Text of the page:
Even the police fail to indicate when leaving the road I live on. It's a T junction, so are you going right or left? Don't forget to swing over to the right hand side to turn left while you're at it.Hardly anyone indicates.
If what you approach is a two way road, indicate which way you wish to turn.What angle do you have to approach another lane at to divide a left indication from a right indication?
If the slip road has been properly designed, you would be parallel to the carriageway and, I would argue, it is helpful to indicate your intention to change lanes - and, if you're fortunate, a helpful driver may let you in. Not all slip roads merge into lane 1. (I suppose you could argue that it isn't a slip road). This used to be the case at junction 24 of the M1 (it may still be, but I haven't travelled that way recently). Joining the M1 southbound at J24 the slip road used to become a new running lane (possibly marked off from the M1 proper by a solid lane marking). If you carry on in this lane, you end up on the A42 at J23a. If you want to join the M1 you need to indicate right and squeeze in between the lorries. Is another driver going south on the M1, and is not familiar with the junction layout, supposed to assume that you are going to pull out or not? A signal clarifies the intention.But you're not on the carriageway, you're joining it. .
I can think of at least one junction near here where you would confuse oncoming traffic as they would be expecting you to turn right across them rather than left in front of them.I signal right (on any junction/slip) when the angle of the car is such that the rear indicators are more visible to the traffic on the road I'm joining than the one I'm leaving; ie past about 45 degrees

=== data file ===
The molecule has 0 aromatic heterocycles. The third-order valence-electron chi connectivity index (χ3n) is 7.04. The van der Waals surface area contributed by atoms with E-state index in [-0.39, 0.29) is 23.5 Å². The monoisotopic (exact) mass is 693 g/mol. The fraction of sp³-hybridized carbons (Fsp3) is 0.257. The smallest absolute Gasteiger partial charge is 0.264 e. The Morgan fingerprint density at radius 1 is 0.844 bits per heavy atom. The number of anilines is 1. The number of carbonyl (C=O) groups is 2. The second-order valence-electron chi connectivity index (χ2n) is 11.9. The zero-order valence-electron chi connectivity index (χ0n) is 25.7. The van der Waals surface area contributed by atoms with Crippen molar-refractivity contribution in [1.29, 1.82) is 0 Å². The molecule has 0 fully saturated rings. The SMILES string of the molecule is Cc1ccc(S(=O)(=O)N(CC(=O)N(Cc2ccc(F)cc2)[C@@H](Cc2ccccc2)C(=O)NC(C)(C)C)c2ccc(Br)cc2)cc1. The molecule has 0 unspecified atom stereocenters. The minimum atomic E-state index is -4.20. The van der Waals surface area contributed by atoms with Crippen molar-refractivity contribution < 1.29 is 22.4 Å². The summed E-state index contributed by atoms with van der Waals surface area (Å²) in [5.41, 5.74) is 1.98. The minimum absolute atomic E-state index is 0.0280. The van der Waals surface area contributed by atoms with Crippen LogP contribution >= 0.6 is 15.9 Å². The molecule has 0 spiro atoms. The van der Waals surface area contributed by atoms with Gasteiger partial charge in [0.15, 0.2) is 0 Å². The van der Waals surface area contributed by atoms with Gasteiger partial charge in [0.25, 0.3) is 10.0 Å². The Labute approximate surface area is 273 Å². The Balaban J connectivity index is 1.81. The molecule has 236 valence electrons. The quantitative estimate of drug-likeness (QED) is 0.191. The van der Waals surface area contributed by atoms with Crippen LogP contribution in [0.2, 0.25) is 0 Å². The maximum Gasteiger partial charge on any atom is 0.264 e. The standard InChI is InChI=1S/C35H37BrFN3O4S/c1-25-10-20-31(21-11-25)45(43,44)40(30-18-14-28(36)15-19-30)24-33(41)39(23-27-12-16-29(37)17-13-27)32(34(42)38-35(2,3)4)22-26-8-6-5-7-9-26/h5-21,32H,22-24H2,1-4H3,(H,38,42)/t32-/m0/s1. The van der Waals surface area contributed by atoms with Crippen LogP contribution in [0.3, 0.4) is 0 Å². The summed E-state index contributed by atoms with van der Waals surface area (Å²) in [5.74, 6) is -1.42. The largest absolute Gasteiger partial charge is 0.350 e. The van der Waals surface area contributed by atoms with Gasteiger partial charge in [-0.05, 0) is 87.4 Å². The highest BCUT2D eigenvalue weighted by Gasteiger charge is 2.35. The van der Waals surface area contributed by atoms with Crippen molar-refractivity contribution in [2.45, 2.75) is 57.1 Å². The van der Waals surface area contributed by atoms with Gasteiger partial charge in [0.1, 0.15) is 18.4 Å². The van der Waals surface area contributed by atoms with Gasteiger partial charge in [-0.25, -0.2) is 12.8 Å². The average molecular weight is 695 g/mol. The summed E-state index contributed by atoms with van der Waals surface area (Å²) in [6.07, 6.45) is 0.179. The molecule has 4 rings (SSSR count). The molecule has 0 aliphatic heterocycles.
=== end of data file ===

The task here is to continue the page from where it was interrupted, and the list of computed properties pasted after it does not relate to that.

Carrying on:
Even if there is only say a 20% chance of the other party seeing it and acting then that's a worthwhile reduction in the chance of contact. It's got to be better than relying on them interpreting your 'body language'.Excellent point, but I'm not at all convinced that using the indicator will be much use in that situation.
There will always be exceptions, of course, but as I generally cancel my signal once I'm across both lanes (ie halfway into my destination lane) it would be a rather dim oncomer that thought I was going to cross him.I can think of at least one junction near here where you would confuse oncoming traffic as they would be expecting you to turn right across them rather than left in front of them.
Ah yes, but you missed the point. When turning right on a roundabout, you indicate right until you turn off. You would not do that in a one way system.By design. Unless you are evading the police and driving the wrong way, or are the police and following someone the wrong way, are not all roundabouts one way (clockwise).
We had one of those at the roundabout at the University of Sheffield in around 1972. It was a large roundabout with five exits. Experiments were carried out trying a large central island, five satellite islands round a small central one and a small central island. The last was decided to be most efficient.. I think the Swindon one is really just a circular road with a number of mini-roundabouts on it.